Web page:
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Heart and Soul /Epstein Theatre

Is the musical about stardom destined for stardom, asks Larry Sidorczuk

Written by . Published on March 18th 2013.

Heart and Soul /Epstein Theatre

ANYONE can dream of a better life…some more than others.

In this case, we have Cathy Mason (Tricia McTeague) who wants to make the big time in the music industry, who has to suffer countless rejections and, yet, still believes that it'll happen one day. 

This musical is unashamedly Liverpool
at its populist heart and has 
never-give-up female resilience at its soul

But the cards are stacked against her. She's living at home with an angry, jobless dad and a downtrodden mum, and has to rely on giving the odd music lesson and one-nighters in dingy clubs like Dacey’s. 

Step forward the sudden reappearance of an old-flame from her teenage years, Michael Carlucci (Jay Podmore), who still loves her but can't say it. Drop in a trip to London on the promise of a recording contract with dodgy A&R reps and, then, a chance meeting with cowboy Red Carson (Jay Davies) who insists that they go back to Memphis to produce an album.

Heart And Soul CastHeart And Soul Cast

It's a classic chance of a lifetime but fates conspire against her. Still, she ends up going against her better judgement, only to find that her dreams of stardom prove to be a contractual nightmare and living hell.

Who comes to the rescue? None other than good old Mike and the backing of Cathy's long-time friend Nicky (Charlie Griffiths) who has eventually managed to net a rich sugar daddy. That's the story. Plausible? Well, perhaps. Life’s never so simple or far-fetched as that but it never stopped Willy Russell’s Blood Brothers and countless others like Rock Follies and The Commitments.

This musical is unashamedly Liverpool at its populist heart and has never-give-up female resilience at its soul. The principal characters equally so.

You’ll see and hear the same kind of banter from men and women down in the clubs around town any weekend, maybe not so much the family dramas, but it captured the essentials as far as this musical production went.

Indra Nathaniel And Maria CavanaghIndra Nathaniel And Maria Cavanagh

It’s the product of a partnership between Maria Cavanagh and Indra Nathaniel (Applet Music Productions) which has been going for the best part of 20 years so they should know. It's called hard-won experience and you can tell they've been through it. 

The same tales of transit touring and promised-but-never-fulfilled recording deals. Then, the years in the semi-wilderness and regrets of what might have been. I'm sure it's true for countless bands and singers so should resonate well with all those who never made it and, by implication, the rest of us.

So, for them, this is where their own personal journey ultimately led to.

It’s been well worth the wait. You’ve only got to look at the programme credits to see that they jointly wrote the music, lyrics and script. Not bad for a three-hour show with 15 original numbers. These are the kind of tunes  you can't fail to like - a wide variety of rock, jazz, rockabilly, motown, ballads and splendid solos. You’ll be guaranteed to be humming them for days after. These include If I Only Had, Someone and Love Everlasting to the show-stopping numbers Get Ready, You Can Do Anything and Boy From Memphis.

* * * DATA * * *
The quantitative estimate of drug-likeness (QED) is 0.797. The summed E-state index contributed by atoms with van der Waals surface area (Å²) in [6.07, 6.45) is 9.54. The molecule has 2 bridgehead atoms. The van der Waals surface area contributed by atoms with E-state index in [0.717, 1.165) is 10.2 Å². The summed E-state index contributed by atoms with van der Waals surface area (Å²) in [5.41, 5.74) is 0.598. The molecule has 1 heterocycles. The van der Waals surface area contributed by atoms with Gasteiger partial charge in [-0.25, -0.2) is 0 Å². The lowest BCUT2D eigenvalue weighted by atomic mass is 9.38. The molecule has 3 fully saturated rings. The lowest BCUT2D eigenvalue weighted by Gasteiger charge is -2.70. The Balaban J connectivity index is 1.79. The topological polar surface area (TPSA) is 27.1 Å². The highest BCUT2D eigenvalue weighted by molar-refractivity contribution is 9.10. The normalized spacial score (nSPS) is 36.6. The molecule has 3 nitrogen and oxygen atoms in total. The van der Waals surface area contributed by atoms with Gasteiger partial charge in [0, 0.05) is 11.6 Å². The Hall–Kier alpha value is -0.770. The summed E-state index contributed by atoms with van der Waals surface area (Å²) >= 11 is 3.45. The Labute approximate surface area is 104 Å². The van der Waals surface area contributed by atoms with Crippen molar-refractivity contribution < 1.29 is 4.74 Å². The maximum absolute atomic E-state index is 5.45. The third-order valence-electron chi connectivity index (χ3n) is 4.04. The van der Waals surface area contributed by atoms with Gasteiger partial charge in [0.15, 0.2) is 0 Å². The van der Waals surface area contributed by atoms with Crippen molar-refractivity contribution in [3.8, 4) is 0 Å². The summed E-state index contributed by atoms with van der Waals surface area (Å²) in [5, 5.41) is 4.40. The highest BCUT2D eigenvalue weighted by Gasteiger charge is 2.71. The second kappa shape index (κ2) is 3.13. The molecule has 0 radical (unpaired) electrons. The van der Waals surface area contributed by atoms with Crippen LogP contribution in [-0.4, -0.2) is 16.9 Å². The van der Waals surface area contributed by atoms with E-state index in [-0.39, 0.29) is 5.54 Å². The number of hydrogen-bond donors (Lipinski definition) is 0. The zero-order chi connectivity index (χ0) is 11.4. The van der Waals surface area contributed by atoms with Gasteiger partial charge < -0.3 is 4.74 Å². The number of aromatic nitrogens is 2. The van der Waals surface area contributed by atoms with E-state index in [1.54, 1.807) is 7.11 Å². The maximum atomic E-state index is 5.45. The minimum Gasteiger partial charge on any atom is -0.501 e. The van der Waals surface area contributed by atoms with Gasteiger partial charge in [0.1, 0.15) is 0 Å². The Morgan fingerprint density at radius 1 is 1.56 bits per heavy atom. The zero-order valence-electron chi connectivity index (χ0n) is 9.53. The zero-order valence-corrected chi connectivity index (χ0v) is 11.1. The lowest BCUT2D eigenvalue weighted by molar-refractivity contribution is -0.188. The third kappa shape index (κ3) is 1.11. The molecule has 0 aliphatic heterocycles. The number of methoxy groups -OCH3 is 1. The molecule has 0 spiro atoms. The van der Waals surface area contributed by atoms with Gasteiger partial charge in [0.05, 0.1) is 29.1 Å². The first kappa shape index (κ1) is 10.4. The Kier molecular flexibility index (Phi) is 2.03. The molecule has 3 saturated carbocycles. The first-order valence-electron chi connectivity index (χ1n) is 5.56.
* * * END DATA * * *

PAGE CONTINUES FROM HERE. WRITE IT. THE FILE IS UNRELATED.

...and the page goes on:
Heart And Soul Musical Liverpool2
The final act is simply mesmerising as Cathy performs as the new pop sensation on a revolving set. A far cry from singing into her hairbrush at home. Incidentally, the songs are often well-choreographed by Sue Lancaster and all the cast gave polished performances given the relatively smallish stage at the Epstein. The occasional projections worked OK and some ingenious sets by Laura Lomax helped jolly things along, like the Commer van on the motorway.

It’s worth remembering that it’s set in the 1990s,  well before iTunes, Spotify, Facebook and YouTube, so getting yourself known had to involve a good deal of graft, well before the promises of present day instant stardom through X-Factor and The Voice.

Given the show’s overall length, it would have made sense to lose some scenes, such as an unnecessary accident, an unplanned (and unresolved) pregnancy and the arrest of Sid, Dacey’s club manager (Simon Foster). Something to consider if it goes on tour and, should it ever make it to the West End, it’ll make a refreshing alternative to the current crop of film/TV spinoffs.

The audience loved this show and gave it a standing ovation at the finale. Not really surprising given it was playing to a home crowd who got the references, locations and slang.

For me, what stood out were the songs and the splendid pure voices which gave them life. Get that wrong and no musical can survive, no matter how strong the storyline or acting ability. This show proved that it’s possible to have both and, in the words of one of the songs You Can Do Anything…”reach out and take what you know is yours, only achieve what you truly believe”.

That itself captured the enduring spirit of what Maria and Indra have gone through to create this ultimately feel-good musical for our sham celebrity times.

For a brief four days at the Neptune, something quite extraordinary happened. This fresh and original musical proved that personal dreams survived the worst excesses of music industry manipulation and those burning flames of hope and ambition could still illuminate the dark recesses of isolation, self-doubt and despondency.

Maybe not exactly a story, but certainly a musical for our times.


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Peter Coyle

i wish i had been there…it sounds like something joyous and anarchic...the way the article is…

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